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Events: Scheduled Events
Events: Scheduled Events

Schedule events to perform weekly repetitive actions.

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Written by Sergio M
Updated over a week ago

When talking about automation, it's inevitable to think about tasks and actions to be performed based on time, but also that those tasks might be repetitive on a weekly basis. For instance, switching an irrigation system on every day at 6 a.m., and then switching it off at 7:30 a.m.; or something as simple as sending a reminder every Friday at 4 p.m. to a technician who's responsible for a particular system that needs to be calibrated in order to guarantee its correct operation.

In this article, you'll learn how to create Scheduled Events that will allow executing weekly alerts or actions, enabling your application to automate repetitive actions that should be triggered based on time.

NOTE: This article assumes that you already have a basic knowledge about the Ubidots Events engine. If not, we strongly recommend checking this article before, as some information in this guide may be unfamiliar otherwise.

Requirements

1. What exactly are scheduled events?

In practical terms, scheduled events are actions triggered on a regular basis. Their main purpose is to send data, trigger alerts, or execute processes using any of the Event’s built-in actions.

In a single scheduled event you can set multiple schedules, each with its own activation logic and input data, but sharing the same event actions. To that end, scheduled events use a JSON object as the input data for the schedule, letting you send customized data and therefore triggering different behaviors in your application.

2. Setting the trigger conditions

1. To begin, head to the “data” tab →"Events" and hover over the “+” button, located at the upper right corner of the screen, and click on the “add new scheduled event” button.

2. Then, choose the days of the week in which the schedule will be triggered. You can select multiple days.

3. Next, use the “time” field to choose the time at which the schedule should be triggered.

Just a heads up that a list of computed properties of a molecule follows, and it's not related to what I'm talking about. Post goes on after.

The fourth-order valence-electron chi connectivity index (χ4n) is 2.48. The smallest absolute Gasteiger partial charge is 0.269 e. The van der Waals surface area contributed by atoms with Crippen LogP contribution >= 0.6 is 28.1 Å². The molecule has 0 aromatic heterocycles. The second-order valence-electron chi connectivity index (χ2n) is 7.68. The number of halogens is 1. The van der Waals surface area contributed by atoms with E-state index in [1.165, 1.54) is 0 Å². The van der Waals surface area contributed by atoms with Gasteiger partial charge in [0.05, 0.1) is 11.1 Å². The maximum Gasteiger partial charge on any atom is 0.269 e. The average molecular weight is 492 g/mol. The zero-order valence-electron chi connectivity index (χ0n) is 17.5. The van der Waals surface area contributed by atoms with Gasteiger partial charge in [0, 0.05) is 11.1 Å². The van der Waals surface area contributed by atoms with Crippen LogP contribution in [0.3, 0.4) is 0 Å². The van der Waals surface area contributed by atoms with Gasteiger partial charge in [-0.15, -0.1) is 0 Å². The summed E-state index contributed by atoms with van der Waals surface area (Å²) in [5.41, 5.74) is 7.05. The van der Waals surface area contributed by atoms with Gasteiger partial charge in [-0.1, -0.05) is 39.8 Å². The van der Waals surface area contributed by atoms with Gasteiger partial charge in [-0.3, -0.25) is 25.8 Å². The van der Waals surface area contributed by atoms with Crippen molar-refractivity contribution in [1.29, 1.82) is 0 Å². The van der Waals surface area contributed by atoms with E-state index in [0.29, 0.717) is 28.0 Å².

4. Optionally, define the input data that will be sent when the event triggers. Click on the "input data" button to create a JSON object with your desired parameters. This allows you to send data to any Ubidots variables and trigger distinct actions based on this input data. An example of a valid JSON:

{"value":0, "context":{"type":"deactivation"}}

4.1. In case you want to log the input data to an existing variable for control and debugging purposes, you can optionally click on the toggleable button to turn this option on. Choose the variable where the input data will be logged.

4.2. Choose the variable to log the input data to by clicking on the “variable” field and selecting the variable in the modal that opens up.

PRO TIP: Use the "+ Add Schedule" button to create additional schedules with unique data and timing.

3. Choose the actions to trigger

After finishing all the steps in the “triggers” tab and clicking on “next”, you’ll move onto the “actions” tab. There, you’ll be able to select and configure the action that will be triggered when the event is activated.

  1. Click on the “+ add action” button to start this process. These are the options you can choose from:

For a detailed explanation on how each of the actions work and how to configure them, visit their respective article (linked above).

4. Wrapping up

After completing the action configuration and clicking on “next”, you’ll proceed to the final step, the “settings” tab. There, you’ll identify your event.

  1. Start this stage by naming your event and, optionally, giving it a description so that it’s easy to distinguish from other events later on.

  2. Another optional step is to use a tag on the event. This is a great tool to control what your end users see in your app. In this case, for instance, you could decide that your end user sees one event, but not another, using tags. Learn more about tags here.

  3. Click on the “save” button to finish creating the event.

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